- Jane Timmons-Mitchell, PhD*
- Daniel J. Flannery, PhD*
- *Begun Center for Violence Prevention, Research and Education, Jack, Joseph and Morton Mandel School of Applied Social Sciences, Case Western Reserve University, Cleveland, OH
When bullying occurs through technology it is called electronic bullying or cyberbullying, which first appeared at the beginning of the 21st century and has become an issue of great concern to pediatricians, parents, educators, and youths themselves. Although cyberbullying includes aspects of traditional, in-person bullying, it also differs in important respects. The Centers for Disease Control and Prevention (CDC) defines bullying as any unwanted aggressive behavior(s) by another youth or group of youths who are not siblings or current dating partners that involves an observed or perceived power imbalance and is repeated multiple times or is highly likely to be repeated. Bullying, whether in-person or through technology, can inflict distress on the targeted youth, as well as physical, psychological, social, or educational harm.
Cyberbullying should be considered in the context of traditional bullying rather than as a separate entity: it shares characteristics with traditional forms of bullying, such as its risk factors, its negative consequences, and the effectiveness of interventions that work on both types bullying. But there are also important differences between the 2: cyberbullying does not always have a clearly defined power differential, and 1 negative post can have significant effects without being repeated by its perpetrator.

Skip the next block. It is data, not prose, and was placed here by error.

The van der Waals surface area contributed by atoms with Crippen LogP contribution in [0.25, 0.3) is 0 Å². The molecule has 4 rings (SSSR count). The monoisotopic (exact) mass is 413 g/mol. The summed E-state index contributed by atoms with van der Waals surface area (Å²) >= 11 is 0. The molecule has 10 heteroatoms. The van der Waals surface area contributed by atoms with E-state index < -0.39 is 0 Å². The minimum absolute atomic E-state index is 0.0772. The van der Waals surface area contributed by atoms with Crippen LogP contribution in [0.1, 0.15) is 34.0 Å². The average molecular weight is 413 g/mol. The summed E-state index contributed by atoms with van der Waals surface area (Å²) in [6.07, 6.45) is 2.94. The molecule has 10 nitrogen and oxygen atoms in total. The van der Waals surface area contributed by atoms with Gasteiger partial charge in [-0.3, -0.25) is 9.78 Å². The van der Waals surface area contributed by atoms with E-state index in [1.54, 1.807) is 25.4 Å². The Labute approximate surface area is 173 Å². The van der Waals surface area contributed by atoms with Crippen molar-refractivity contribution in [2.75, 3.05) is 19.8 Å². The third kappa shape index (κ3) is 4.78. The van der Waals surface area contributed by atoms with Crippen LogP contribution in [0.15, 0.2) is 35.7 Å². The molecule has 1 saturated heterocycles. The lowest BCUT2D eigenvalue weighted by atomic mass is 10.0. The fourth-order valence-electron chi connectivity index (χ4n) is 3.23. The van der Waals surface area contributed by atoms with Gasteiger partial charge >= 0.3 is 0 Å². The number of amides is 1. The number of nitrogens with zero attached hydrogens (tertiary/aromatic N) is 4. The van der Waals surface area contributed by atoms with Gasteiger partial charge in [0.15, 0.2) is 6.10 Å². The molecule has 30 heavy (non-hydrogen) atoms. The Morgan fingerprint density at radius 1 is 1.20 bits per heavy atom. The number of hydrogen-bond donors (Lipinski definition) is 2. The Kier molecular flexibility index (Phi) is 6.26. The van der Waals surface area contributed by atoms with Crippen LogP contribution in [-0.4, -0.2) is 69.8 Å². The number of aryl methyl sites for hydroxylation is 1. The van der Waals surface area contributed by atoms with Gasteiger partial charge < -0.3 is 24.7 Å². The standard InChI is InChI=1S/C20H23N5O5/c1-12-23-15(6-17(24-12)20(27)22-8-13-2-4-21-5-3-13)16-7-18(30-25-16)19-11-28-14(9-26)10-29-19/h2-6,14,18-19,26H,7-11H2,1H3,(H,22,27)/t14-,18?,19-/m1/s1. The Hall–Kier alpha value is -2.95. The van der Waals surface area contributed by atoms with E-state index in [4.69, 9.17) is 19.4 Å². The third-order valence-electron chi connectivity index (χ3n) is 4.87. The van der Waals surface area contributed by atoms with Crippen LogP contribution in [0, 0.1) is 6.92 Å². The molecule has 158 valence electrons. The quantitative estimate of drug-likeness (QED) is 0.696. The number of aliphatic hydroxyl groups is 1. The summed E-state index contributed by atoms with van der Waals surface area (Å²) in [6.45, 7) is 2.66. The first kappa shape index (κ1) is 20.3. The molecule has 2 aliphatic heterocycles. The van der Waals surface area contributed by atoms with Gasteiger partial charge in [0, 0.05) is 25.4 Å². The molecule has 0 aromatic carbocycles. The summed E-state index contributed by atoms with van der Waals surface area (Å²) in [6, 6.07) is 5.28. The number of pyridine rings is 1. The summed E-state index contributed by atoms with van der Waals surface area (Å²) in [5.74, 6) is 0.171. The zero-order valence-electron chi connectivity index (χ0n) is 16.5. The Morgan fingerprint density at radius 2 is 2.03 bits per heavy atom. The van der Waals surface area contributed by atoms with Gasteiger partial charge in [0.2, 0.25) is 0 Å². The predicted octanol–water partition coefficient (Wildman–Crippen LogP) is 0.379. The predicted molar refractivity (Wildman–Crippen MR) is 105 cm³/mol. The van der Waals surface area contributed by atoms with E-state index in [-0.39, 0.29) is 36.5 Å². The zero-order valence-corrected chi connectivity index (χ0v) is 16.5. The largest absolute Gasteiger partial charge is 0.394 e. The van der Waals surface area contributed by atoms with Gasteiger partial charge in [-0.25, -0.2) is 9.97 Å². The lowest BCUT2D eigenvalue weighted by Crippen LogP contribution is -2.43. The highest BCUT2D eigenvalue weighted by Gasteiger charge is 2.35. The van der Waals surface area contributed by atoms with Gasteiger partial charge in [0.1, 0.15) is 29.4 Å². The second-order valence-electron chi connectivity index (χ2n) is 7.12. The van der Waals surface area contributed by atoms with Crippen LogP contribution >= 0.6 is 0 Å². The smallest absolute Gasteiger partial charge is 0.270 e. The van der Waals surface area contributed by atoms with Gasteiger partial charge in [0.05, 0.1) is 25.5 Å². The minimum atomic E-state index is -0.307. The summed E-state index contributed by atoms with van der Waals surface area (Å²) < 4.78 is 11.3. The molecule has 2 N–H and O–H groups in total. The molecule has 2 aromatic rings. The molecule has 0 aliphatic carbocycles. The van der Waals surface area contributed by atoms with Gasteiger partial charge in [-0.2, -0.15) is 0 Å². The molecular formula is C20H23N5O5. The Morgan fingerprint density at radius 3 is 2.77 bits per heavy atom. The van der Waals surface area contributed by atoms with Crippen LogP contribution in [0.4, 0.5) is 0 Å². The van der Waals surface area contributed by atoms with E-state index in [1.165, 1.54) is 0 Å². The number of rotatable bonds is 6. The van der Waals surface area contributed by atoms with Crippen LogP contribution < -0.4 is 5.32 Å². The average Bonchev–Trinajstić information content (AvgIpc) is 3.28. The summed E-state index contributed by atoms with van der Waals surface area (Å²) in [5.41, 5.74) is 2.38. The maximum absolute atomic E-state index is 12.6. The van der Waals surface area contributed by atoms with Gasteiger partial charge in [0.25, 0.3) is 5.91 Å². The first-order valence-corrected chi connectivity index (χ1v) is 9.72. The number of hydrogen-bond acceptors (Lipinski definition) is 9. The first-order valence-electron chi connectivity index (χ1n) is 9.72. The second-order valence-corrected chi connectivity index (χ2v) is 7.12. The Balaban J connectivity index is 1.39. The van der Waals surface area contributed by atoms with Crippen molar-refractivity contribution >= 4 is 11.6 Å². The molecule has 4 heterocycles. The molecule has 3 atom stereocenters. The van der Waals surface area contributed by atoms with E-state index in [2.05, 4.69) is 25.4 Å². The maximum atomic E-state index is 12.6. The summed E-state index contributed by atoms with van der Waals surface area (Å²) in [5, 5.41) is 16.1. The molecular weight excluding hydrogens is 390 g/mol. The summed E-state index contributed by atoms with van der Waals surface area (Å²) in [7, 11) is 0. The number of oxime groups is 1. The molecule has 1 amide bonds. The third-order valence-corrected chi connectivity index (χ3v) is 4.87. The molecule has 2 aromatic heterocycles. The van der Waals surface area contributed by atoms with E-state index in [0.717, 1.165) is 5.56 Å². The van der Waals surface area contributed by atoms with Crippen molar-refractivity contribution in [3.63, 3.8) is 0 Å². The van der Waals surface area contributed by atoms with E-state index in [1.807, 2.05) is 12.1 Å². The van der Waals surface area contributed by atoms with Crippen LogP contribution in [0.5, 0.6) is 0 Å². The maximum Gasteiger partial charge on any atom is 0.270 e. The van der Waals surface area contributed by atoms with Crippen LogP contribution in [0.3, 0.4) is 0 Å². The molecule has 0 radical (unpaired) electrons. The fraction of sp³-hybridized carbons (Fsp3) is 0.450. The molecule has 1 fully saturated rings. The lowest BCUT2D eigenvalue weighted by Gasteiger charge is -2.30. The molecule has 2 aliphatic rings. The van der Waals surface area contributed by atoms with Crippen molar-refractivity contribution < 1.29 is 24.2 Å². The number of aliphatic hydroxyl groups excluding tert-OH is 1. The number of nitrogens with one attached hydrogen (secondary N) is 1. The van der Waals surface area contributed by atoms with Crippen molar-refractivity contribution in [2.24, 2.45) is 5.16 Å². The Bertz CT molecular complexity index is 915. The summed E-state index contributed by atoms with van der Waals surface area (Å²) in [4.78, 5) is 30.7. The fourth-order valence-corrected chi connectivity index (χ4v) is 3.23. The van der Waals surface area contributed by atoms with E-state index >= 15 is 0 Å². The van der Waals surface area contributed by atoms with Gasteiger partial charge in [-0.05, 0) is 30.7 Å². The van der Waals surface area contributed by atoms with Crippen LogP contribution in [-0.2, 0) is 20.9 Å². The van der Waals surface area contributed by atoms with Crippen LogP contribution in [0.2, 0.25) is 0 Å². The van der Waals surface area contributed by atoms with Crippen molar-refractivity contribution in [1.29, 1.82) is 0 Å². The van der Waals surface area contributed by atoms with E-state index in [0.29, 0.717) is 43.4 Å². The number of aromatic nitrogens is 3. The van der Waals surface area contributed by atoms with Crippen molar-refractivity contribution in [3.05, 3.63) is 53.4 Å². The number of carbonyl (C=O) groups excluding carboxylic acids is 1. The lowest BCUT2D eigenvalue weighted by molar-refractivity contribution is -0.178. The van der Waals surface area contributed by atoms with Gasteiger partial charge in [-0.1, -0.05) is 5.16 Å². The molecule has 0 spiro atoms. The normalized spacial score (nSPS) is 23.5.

Estimates of the frequency of cyberbullying vary. The CDC indicates that more than 15% of high school students report being cyberbullied in the past year. Other estimates include a range from 4% to 90%, with many studies reporting 20% to 40%. Rates of cyberbullying perpetration range from 3% to 36%. In 1 study, when …